Honey May Sweeten Exercise

November 12, 2001

1 Min Read
Honey May Sweeten Exercise


Honey May Sweeten Exercise

LONGMONT, Colo.--In research presented at the annual meetings for Experimental Biology, the American College of Sports Medicine and the National Strength and Conditioning Association, researchers found that honey may be a carbohydrate option for athletes because of its low glycemic index, positive metabolic response and effective energy production.

The first trial involved 71 subjects who were given one of seven carbohydrate gels, including one which was honey and the other a placebo. It was found that honey had a similar effect as commercial carbohydrate gel, and it may be an effective pre-workout energy source that does not induce hypoglycemia.

The second trial of 39 weight-trained subjects reported that, after taking a protein shake blended with honey after an intensive workout, blood-sugar levels were sustained for more than two hours after exercising.

In the last trial, researchers found that nine competitive cyclists who were given a honey, glucose or placebo gel prior to a 40-mile simulated race and at 10-mile intervals experienced increased power and speed over a placebo.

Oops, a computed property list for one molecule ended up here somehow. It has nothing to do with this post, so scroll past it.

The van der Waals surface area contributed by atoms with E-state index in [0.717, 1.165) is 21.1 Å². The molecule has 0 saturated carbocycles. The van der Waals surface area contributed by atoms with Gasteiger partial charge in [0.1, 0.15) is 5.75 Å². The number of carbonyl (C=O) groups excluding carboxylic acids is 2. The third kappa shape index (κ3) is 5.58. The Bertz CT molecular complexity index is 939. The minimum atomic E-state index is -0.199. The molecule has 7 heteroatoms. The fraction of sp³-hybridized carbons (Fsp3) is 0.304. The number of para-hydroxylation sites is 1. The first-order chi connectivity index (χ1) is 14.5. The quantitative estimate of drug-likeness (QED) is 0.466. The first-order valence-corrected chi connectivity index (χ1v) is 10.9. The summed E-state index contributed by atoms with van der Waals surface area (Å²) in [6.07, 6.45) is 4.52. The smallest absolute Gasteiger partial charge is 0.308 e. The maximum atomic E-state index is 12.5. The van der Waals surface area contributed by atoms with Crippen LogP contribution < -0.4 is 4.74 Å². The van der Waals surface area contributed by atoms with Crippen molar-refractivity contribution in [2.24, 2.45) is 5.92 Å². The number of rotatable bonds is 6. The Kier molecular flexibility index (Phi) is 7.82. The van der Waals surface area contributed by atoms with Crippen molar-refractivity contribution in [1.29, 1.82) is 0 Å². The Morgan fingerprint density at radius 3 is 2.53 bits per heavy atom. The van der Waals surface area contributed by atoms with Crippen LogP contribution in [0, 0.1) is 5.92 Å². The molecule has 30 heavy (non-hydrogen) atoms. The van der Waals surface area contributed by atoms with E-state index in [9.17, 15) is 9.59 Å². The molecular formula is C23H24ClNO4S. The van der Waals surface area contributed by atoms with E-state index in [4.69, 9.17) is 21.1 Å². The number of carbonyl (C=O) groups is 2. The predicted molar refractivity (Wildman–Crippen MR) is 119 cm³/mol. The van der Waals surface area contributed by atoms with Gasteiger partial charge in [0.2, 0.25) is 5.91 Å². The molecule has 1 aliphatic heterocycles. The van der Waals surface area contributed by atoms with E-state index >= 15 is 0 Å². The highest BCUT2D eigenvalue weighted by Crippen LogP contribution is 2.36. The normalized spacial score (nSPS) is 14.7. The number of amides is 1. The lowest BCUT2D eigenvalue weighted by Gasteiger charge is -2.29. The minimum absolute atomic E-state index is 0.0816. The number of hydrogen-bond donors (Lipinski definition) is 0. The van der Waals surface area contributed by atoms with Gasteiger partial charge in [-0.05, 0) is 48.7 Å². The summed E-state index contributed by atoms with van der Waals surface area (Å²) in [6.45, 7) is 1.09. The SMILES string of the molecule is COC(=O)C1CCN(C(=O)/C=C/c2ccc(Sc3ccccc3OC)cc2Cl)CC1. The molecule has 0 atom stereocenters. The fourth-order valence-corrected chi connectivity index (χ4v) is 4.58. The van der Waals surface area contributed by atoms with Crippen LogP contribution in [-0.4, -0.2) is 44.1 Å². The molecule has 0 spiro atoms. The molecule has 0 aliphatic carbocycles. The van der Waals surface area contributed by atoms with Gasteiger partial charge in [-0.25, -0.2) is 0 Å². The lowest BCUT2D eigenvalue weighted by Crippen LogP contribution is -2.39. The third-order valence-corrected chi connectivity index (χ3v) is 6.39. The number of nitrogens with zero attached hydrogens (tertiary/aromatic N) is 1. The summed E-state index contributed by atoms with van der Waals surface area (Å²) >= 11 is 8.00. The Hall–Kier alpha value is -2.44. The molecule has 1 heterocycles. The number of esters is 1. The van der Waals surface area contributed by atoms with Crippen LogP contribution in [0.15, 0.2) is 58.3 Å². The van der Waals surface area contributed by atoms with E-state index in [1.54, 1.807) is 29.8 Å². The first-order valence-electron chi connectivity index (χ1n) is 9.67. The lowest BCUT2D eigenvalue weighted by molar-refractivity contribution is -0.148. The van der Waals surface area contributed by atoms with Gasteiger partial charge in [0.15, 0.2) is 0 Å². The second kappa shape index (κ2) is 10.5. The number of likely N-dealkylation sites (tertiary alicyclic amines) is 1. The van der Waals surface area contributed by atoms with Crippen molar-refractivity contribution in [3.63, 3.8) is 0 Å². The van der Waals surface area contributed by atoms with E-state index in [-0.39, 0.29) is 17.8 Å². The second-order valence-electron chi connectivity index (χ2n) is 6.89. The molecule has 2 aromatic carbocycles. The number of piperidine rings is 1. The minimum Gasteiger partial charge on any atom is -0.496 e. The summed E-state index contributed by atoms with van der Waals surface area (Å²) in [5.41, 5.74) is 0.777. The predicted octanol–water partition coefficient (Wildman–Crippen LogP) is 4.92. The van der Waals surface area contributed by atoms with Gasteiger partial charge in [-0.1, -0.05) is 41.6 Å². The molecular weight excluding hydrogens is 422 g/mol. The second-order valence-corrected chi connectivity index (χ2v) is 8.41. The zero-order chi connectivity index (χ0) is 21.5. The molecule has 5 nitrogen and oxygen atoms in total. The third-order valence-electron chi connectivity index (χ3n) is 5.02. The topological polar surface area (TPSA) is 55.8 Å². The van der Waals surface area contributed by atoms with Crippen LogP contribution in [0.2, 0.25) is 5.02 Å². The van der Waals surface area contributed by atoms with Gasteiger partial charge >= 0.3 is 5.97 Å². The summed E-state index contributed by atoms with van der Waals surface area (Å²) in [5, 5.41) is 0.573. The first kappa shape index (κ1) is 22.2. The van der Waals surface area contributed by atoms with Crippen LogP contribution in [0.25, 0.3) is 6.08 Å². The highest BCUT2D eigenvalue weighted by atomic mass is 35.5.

"Our first study suggested honey could operate as a 'time-released' muscle fuel for exercising muscles," stated Richard Kreider, Ph.D., lead reasearcher for all three studies. "Our second experiment suggested that honey would be a good carbohydrate source to replenish muscles. However, our last study convinced us that honey can improve endurance exercise capacity."

All studies were sponsored by the National Honey Board (www.nhb.org), a non-profit organization in Longmont, Colo. The research was done in collaboration with LagunaNiguel, Calif.-based IMAGINutrition.

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